Resolutions are easy to make and hard to keep. Instead of resolving to clean out the large instrument closet (which we all know isn’t happening), choose a resolution that you can implement in your classroom incrementally every day.
It’s tough for educators to get away from their classrooms for any reason, and that goes double for music educators.
Marching band alumni, from small high schools to world champion drum corps, often remain passionate about marching.
The ii-V7-I progression is the foundation of tonal Western music, and famous jazz musicians agree that learning harmony is crucial for developing improvisation skills.
It’s a common scenario — you’re stuck in a professional development session that doesn’t apply to you because your ensemble classroom isn’t like a math or language arts class.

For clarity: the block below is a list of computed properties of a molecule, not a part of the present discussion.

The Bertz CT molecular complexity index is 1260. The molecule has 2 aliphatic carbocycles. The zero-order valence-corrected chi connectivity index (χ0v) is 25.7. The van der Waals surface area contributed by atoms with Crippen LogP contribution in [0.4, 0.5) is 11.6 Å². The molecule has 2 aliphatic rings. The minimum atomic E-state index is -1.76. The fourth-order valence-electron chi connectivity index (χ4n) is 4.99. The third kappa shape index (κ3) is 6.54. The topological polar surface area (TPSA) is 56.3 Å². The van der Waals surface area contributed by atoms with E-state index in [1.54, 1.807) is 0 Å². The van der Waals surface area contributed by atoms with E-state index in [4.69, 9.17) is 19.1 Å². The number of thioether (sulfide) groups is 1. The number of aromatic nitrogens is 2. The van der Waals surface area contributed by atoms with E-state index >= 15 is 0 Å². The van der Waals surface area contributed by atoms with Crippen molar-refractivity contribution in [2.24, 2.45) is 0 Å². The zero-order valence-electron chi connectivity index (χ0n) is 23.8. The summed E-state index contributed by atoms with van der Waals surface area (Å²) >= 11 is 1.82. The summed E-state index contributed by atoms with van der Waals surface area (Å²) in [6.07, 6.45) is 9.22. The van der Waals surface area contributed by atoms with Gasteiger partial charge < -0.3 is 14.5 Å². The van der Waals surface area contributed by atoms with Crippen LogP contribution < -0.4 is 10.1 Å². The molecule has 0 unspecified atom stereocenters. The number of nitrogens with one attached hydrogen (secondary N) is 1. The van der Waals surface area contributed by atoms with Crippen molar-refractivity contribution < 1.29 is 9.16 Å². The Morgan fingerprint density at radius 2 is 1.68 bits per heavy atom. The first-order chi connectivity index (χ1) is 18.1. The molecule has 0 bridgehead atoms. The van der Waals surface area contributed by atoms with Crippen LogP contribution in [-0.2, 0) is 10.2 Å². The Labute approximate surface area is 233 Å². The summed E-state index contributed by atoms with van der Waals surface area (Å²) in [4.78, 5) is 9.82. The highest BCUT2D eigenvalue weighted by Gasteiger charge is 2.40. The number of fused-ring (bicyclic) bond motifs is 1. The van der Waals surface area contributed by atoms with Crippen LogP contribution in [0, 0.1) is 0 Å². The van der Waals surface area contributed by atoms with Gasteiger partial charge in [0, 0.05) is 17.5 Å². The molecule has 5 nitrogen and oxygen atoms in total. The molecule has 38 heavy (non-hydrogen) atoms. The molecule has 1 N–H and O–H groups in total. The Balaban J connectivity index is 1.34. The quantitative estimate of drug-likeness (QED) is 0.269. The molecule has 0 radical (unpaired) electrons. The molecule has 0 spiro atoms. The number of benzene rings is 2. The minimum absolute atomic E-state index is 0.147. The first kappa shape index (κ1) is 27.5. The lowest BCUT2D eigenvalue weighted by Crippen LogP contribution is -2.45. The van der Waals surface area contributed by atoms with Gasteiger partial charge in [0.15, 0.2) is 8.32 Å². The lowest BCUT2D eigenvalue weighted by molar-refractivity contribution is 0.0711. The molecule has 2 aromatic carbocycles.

It’s an unspoken rule of music education that students don’t practice over summer break. As teachers know, the appeal of Netflix and naps can easily get in the way of productivity (be honest, you haven’t organized your library of sheet music or large instrument closet), but we also know how important it is that students do something on their instruments over the summer so that the long break doesn’t undo all the work that happened during the school year.
Many young jazz ensembles focus on funk and rock arrangements to hide the fact that they don’t know how to swing.
Everyone who plays a wind instrument can probably remember a teacher saying, “Just work on long tones.” It’s easy for a teacher to see the advantages of building range, strengthening endurance, and developing tone quality with one exercise.
While I attended many fantastic sessions at the Midwest Clinic last December, one really stood out for me: Chad West’s clinic on teaching musicianship to young students.
For decades, jazz educators have been using play-along recordings to help students practice jazz improvisation. These recordings have been a huge success, helping students learn jazz standards, practice jazz styles, and providing rhythm section backing tracks to help with improvisation.